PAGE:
About the year 1656 several merchants had erected stone edifices, and the schools had been established. The houses put up ion the earliest period were usually one story high, with roofs of straw and chimneys of wood. These were succeeded by houses of brick and tile--the gable end usually to the street; apparently by a succession of steps from the line where the roofs commenced, the wall on the street, from each side tapering to the top of the center, in a point where often was a weathercock. And frequently on the street front, in iron figures, was designated the year in which the house was built. The street door was divided crosswise in the middle, the upper half having a large brass or iron knocker on it. A porch or "stoop" was at the front, on which the street door opened; and on each side was a bench, on which, in pleasant weather, some of the family were wont to sit and pass their leisure hours, often in company with a friend or neighbor. An alley on one side made a passageway to the read part of the building, where was the family kitchen with its huge fireplace. The plan of the town at that period was substantially the same as is now found in the same locality. The water line, however, has been carried out far beyond its original place. The fort was located just below the present Bowling Green. From the fort a broad, straight roadway, led back towards the cultivated boweries farther up the island. This was from the beginning the principal street of the town, though not a favorite one for residences on account of its distance from the water. The Dutch called it "De Heere Straat," or Main Street. The English changed its name to Broadway.

The Dutch, in imitation of what was done in Holland, built dykes in Broad Street, as far up as the City Hall. The city was enclosed with a wall or palisades from Trinity church across Wall Street to the East River.

Like most other Dutch villages of former times, the town of New Amsterdam was not wanting in its supply of windmills. These machines played an important part in those days, when there was no water power convenient. The windmill adjoining the fort, and standing upon the present State Street, was the first of its kind erected by the Dutch. Another windmill occupied the eminence on Broadway, between the present Liberty and Cortlandt Streets. Farther eastward on the heights along the East River shore was another windmill, opposite the ferry landing from Long Island. Another stood upon the south part of the present City Hall park. Yet another was erected on the North River shore, below the present St. Paul's Church. "These, and several others," says Valentine, "erected from time to time, on prominent points of the landscape, were distinguishing features of the Dutch city of New Amsterdam." The first windmill in Broadway, near Cortlandt Street having decayed, it was ordered in 1662 that there be another erected on the same ground, "outside of the city land-port (gate) on the Company's farm.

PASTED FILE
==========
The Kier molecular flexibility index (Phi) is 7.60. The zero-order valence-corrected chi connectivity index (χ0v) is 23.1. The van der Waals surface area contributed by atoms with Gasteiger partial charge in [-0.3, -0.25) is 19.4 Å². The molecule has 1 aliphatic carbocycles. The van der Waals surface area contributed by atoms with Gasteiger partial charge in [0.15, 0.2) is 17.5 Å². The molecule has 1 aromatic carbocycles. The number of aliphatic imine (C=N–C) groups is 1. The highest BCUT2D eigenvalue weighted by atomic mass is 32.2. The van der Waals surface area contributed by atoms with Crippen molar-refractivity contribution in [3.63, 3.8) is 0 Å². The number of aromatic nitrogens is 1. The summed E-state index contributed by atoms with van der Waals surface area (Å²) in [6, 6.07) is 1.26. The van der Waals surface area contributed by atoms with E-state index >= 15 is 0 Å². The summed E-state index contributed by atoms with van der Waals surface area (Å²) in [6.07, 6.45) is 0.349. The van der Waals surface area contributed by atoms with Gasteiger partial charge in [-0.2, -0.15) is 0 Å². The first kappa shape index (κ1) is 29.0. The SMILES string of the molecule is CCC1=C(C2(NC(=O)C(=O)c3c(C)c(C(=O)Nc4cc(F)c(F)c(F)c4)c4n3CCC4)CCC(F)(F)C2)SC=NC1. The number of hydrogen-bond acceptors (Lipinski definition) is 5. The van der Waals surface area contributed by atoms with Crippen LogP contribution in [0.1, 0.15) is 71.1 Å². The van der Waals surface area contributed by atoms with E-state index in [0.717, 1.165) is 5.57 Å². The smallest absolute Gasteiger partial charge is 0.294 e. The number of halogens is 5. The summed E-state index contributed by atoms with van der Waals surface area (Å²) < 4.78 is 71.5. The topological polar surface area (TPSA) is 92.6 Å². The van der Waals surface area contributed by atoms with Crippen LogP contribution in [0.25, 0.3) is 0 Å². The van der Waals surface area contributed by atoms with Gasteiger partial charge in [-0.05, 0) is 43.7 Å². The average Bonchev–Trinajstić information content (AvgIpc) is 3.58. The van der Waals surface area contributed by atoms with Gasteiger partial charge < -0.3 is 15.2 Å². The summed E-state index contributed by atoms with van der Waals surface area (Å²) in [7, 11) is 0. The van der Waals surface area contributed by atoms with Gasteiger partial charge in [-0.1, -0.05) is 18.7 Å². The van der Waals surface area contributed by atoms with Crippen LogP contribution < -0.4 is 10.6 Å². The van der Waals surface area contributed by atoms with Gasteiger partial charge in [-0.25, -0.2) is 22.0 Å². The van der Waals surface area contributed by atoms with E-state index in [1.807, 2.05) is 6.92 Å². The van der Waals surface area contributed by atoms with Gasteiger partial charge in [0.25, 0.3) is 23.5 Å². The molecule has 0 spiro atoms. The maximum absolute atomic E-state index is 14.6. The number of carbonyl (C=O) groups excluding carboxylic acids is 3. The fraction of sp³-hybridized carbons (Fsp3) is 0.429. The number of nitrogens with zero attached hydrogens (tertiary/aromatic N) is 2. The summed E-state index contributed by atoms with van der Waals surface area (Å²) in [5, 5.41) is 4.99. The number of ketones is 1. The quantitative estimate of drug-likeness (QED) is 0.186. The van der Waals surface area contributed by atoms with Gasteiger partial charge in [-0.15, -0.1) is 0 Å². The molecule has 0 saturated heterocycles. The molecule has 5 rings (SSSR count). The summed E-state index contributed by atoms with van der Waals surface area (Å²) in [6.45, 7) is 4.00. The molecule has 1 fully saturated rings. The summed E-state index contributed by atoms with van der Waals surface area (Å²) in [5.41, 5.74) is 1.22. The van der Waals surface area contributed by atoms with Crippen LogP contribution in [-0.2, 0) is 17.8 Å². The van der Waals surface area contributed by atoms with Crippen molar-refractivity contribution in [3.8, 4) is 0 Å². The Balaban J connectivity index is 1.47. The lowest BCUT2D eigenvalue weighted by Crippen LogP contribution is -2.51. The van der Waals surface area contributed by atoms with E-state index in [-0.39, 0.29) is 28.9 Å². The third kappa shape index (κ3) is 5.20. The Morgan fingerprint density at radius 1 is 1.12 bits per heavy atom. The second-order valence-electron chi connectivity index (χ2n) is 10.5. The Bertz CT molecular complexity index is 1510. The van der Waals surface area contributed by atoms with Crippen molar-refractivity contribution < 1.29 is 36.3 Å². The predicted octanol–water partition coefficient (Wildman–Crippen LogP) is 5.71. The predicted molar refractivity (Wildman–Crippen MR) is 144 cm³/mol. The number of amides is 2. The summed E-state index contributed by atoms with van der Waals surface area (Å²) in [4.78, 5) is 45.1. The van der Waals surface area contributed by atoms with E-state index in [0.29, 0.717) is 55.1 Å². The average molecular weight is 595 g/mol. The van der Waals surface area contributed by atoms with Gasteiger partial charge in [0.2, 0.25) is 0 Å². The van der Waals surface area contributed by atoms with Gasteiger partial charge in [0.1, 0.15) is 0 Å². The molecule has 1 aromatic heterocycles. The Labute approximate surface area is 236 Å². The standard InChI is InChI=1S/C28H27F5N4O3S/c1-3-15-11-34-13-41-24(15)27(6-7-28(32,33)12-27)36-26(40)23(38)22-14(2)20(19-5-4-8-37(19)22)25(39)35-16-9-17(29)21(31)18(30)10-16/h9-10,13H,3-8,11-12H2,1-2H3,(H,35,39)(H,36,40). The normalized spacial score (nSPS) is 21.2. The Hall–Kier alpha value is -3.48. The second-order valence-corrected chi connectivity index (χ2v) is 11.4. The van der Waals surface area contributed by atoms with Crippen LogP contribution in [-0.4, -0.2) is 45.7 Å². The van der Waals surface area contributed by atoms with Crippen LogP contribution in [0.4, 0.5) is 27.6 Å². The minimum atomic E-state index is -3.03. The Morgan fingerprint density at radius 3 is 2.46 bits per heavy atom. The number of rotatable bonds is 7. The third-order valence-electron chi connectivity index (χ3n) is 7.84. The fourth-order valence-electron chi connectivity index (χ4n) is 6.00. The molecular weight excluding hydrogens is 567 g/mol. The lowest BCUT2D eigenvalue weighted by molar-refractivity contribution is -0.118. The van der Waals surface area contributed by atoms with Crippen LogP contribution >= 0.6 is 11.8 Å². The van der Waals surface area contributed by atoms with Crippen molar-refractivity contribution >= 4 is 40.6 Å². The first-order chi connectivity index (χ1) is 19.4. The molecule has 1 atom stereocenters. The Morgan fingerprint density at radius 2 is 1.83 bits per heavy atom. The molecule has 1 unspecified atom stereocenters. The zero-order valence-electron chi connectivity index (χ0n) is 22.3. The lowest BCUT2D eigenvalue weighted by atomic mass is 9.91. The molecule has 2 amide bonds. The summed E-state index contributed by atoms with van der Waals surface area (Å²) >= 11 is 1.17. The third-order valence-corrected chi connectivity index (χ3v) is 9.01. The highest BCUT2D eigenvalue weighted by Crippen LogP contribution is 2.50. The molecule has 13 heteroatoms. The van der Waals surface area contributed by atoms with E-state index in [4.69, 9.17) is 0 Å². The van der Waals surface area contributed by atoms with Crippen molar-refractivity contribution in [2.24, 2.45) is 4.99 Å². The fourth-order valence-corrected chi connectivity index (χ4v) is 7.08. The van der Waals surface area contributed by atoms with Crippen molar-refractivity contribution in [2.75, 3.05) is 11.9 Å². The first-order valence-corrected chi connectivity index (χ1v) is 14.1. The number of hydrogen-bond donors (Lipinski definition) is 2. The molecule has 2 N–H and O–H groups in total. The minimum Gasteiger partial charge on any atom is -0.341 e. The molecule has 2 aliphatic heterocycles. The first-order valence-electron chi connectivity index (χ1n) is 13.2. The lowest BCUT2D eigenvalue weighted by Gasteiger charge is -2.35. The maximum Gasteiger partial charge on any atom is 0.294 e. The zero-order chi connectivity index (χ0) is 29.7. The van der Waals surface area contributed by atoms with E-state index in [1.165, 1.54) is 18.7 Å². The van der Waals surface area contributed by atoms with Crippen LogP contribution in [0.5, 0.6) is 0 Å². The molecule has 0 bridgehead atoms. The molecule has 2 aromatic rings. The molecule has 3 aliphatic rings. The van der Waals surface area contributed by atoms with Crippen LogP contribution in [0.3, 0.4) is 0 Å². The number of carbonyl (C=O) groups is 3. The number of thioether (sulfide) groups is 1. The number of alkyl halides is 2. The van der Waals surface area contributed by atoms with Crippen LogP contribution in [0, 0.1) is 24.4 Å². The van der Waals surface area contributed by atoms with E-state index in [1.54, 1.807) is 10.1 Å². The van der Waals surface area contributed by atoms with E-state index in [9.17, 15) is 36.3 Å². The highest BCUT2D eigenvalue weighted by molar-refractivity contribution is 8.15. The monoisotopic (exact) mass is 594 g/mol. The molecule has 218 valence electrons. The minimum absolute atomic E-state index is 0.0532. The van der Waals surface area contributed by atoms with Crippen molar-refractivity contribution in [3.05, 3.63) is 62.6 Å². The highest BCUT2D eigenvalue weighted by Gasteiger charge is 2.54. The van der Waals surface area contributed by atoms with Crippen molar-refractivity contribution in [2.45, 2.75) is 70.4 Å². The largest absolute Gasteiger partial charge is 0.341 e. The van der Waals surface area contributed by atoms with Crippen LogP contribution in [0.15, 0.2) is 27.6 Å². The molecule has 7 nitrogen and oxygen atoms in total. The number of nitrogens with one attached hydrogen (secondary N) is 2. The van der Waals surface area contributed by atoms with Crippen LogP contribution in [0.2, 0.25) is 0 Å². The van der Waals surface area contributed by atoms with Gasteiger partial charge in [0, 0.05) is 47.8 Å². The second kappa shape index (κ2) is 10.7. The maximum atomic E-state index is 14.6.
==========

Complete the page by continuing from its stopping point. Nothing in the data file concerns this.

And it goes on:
The vicinity of Chatham Street, south of Pearl Street, was, in its natural condition, very high ground, and was called Catumut's Hill. It had also at time the names of Windmill Hill and Fresh Water Hill, In 1662 a windmill was erected in this vicinity--west of the present Chathan Street and a little north of Duane Street. This mill was in existence for over half a century. An old windmill stood on the easterly side of Elizabeth Street, midway between the present Canal and Hester Streets. It was still standing for some years after the revolutionary war, the last relic, it is supposed, of that kind of structure in this city.

The British seized the Dutch possession of New Netherland in 1664. This marked a transformation in the municipal affairs of the city government. But those Batavian pioneers have bequested to the city many of their noblest characteristics, which have descended to the present day.

Transcribed by Holice B. Young

HTML by Debbie